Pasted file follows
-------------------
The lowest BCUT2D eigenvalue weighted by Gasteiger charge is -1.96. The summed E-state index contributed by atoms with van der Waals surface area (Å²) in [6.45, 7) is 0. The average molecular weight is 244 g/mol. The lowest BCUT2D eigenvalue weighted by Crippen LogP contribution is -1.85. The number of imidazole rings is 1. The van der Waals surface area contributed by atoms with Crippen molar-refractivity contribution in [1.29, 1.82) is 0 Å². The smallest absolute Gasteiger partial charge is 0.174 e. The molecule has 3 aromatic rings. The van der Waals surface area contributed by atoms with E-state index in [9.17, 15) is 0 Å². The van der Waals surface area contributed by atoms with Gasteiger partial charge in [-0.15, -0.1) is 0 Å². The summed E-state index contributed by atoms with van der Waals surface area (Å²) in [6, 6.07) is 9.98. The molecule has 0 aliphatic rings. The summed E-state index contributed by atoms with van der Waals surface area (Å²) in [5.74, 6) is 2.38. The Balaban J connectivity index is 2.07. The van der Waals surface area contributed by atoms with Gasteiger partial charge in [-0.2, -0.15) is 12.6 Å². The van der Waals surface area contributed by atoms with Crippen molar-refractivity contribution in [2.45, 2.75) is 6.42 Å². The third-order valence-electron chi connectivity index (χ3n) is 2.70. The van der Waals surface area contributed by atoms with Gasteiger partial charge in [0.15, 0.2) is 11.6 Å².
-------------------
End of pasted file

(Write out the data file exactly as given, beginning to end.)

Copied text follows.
The lowest BCUT2D eigenvalue weighted by Gasteiger charge is -1.96. The summed E-state index contributed by atoms with van der Waals surface area (Å²) in [6.45, 7) is 0. The average molecular weight is 244 g/mol. The lowest BCUT2D eigenvalue weighted by Crippen LogP contribution is -1.85. The number of imidazole rings is 1. The van der Waals surface area contributed by atoms with Crippen molar-refractivity contribution in [1.29, 1.82) is 0 Å². The smallest absolute Gasteiger partial charge is 0.174 e. The molecule has 3 aromatic rings. The van der Waals surface area contributed by atoms with E-state index in [9.17, 15) is 0 Å². The van der Waals surface area contributed by atoms with Gasteiger partial charge in [-0.15, -0.1) is 0 Å². The summed E-state index contributed by atoms with van der Waals surface area (Å²) in [6, 6.07) is 9.98. The molecule has 0 aliphatic rings. The summed E-state index contributed by atoms with van der Waals surface area (Å²) in [5.74, 6) is 2.38. The Balaban J connectivity index is 2.07. The van der Waals surface area contributed by atoms with Gasteiger partial charge in [-0.2, -0.15) is 12.6 Å². The van der Waals surface area contributed by atoms with Crippen molar-refractivity contribution in [2.45, 2.75) is 6.42 Å². The third-order valence-electron chi connectivity index (χ3n) is 2.70. The van der Waals surface area contributed by atoms with Gasteiger partial charge in [0.15, 0.2) is 11.6 Å².